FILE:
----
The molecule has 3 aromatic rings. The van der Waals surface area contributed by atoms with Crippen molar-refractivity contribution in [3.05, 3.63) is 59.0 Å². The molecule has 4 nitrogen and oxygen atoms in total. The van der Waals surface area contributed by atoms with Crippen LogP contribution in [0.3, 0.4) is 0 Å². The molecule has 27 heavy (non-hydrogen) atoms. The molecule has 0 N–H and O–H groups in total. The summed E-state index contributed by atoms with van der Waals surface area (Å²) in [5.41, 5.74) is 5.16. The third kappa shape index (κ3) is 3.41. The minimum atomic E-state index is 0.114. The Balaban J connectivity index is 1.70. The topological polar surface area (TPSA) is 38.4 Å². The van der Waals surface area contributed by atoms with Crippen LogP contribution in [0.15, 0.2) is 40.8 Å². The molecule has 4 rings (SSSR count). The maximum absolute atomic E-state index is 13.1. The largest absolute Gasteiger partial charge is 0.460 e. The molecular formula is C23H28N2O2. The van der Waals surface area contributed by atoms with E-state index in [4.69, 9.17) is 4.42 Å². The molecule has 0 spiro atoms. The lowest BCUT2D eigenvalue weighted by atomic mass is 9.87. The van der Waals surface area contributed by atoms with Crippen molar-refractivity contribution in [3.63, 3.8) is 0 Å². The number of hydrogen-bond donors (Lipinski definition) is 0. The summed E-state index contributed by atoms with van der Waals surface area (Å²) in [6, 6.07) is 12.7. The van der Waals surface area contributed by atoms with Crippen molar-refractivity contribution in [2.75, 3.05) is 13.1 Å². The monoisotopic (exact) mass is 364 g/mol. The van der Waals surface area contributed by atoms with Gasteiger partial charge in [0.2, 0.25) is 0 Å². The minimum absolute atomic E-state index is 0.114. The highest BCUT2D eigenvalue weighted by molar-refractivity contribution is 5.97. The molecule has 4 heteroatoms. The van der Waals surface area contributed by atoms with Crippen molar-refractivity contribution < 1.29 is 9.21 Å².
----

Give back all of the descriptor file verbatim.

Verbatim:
The molecule has 3 aromatic rings. The van der Waals surface area contributed by atoms with Crippen molar-refractivity contribution in [3.05, 3.63) is 59.0 Å². The molecule has 4 nitrogen and oxygen atoms in total. The van der Waals surface area contributed by atoms with Crippen LogP contribution in [0.3, 0.4) is 0 Å². The molecule has 27 heavy (non-hydrogen) atoms. The molecule has 0 N–H and O–H groups in total. The summed E-state index contributed by atoms with van der Waals surface area (Å²) in [5.41, 5.74) is 5.16. The third kappa shape index (κ3) is 3.41. The minimum atomic E-state index is 0.114. The Balaban J connectivity index is 1.70. The topological polar surface area (TPSA) is 38.4 Å². The van der Waals surface area contributed by atoms with Crippen LogP contribution in [0.15, 0.2) is 40.8 Å². The molecule has 4 rings (SSSR count). The maximum absolute atomic E-state index is 13.1. The largest absolute Gasteiger partial charge is 0.460 e. The molecular formula is C23H28N2O2. The van der Waals surface area contributed by atoms with E-state index in [4.69, 9.17) is 4.42 Å². The molecule has 0 spiro atoms. The lowest BCUT2D eigenvalue weighted by atomic mass is 9.87. The van der Waals surface area contributed by atoms with Crippen molar-refractivity contribution in [3.63, 3.8) is 0 Å². The number of hydrogen-bond donors (Lipinski definition) is 0. The summed E-state index contributed by atoms with van der Waals surface area (Å²) in [6, 6.07) is 12.7. The van der Waals surface area contributed by atoms with Crippen molar-refractivity contribution in [2.75, 3.05) is 13.1 Å². The monoisotopic (exact) mass is 364 g/mol. The van der Waals surface area contributed by atoms with Gasteiger partial charge in [0.2, 0.25) is 0 Å². The minimum absolute atomic E-state index is 0.114. The highest BCUT2D eigenvalue weighted by molar-refractivity contribution is 5.97. The molecule has 4 heteroatoms. The van der Waals surface area contributed by atoms with Crippen molar-refractivity contribution < 1.29 is 9.21 Å².